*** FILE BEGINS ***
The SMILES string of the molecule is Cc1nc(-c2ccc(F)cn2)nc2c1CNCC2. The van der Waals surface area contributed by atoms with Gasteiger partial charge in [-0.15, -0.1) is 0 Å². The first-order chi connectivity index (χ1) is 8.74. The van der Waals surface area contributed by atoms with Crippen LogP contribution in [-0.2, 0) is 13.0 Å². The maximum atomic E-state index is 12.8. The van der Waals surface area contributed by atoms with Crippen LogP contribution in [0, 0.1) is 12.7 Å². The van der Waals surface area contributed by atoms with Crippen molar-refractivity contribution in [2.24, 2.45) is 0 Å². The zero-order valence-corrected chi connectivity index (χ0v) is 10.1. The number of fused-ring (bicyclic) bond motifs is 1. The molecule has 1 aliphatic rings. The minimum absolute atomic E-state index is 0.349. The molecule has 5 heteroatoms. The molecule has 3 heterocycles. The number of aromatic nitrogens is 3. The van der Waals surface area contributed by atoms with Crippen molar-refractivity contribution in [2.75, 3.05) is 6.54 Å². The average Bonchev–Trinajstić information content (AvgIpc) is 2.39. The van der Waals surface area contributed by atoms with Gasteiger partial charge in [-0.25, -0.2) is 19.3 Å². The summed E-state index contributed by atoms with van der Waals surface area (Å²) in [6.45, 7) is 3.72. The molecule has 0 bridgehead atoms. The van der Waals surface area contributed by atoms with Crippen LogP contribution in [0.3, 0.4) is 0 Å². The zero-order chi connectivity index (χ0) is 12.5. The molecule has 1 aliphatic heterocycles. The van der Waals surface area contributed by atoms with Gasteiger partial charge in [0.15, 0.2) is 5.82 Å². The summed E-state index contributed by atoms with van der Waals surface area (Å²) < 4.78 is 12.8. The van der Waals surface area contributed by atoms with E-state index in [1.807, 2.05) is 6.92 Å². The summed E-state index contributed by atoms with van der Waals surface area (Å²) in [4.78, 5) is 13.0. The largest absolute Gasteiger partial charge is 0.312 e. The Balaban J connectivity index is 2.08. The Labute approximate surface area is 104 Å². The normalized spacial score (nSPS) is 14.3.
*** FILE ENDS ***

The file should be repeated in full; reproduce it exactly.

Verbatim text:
The SMILES string of the molecule is Cc1nc(-c2ccc(F)cn2)nc2c1CNCC2. The van der Waals surface area contributed by atoms with Gasteiger partial charge in [-0.15, -0.1) is 0 Å². The first-order chi connectivity index (χ1) is 8.74. The van der Waals surface area contributed by atoms with Crippen LogP contribution in [-0.2, 0) is 13.0 Å². The maximum atomic E-state index is 12.8. The van der Waals surface area contributed by atoms with Crippen LogP contribution in [0, 0.1) is 12.7 Å². The van der Waals surface area contributed by atoms with Crippen molar-refractivity contribution in [2.24, 2.45) is 0 Å². The zero-order valence-corrected chi connectivity index (χ0v) is 10.1. The number of fused-ring (bicyclic) bond motifs is 1. The molecule has 1 aliphatic rings. The minimum absolute atomic E-state index is 0.349. The molecule has 5 heteroatoms. The molecule has 3 heterocycles. The number of aromatic nitrogens is 3. The van der Waals surface area contributed by atoms with Crippen molar-refractivity contribution in [2.75, 3.05) is 6.54 Å². The average Bonchev–Trinajstić information content (AvgIpc) is 2.39. The van der Waals surface area contributed by atoms with Gasteiger partial charge in [-0.25, -0.2) is 19.3 Å². The summed E-state index contributed by atoms with van der Waals surface area (Å²) in [6.45, 7) is 3.72. The molecule has 0 bridgehead atoms. The van der Waals surface area contributed by atoms with Crippen LogP contribution in [0.3, 0.4) is 0 Å². The zero-order chi connectivity index (χ0) is 12.5. The molecule has 1 aliphatic heterocycles. The van der Waals surface area contributed by atoms with Gasteiger partial charge in [0.15, 0.2) is 5.82 Å². The summed E-state index contributed by atoms with van der Waals surface area (Å²) < 4.78 is 12.8. The van der Waals surface area contributed by atoms with E-state index in [1.807, 2.05) is 6.92 Å². The summed E-state index contributed by atoms with van der Waals surface area (Å²) in [4.78, 5) is 13.0. The largest absolute Gasteiger partial charge is 0.312 e. The Balaban J connectivity index is 2.08. The Labute approximate surface area is 104 Å². The normalized spacial score (nSPS) is 14.3.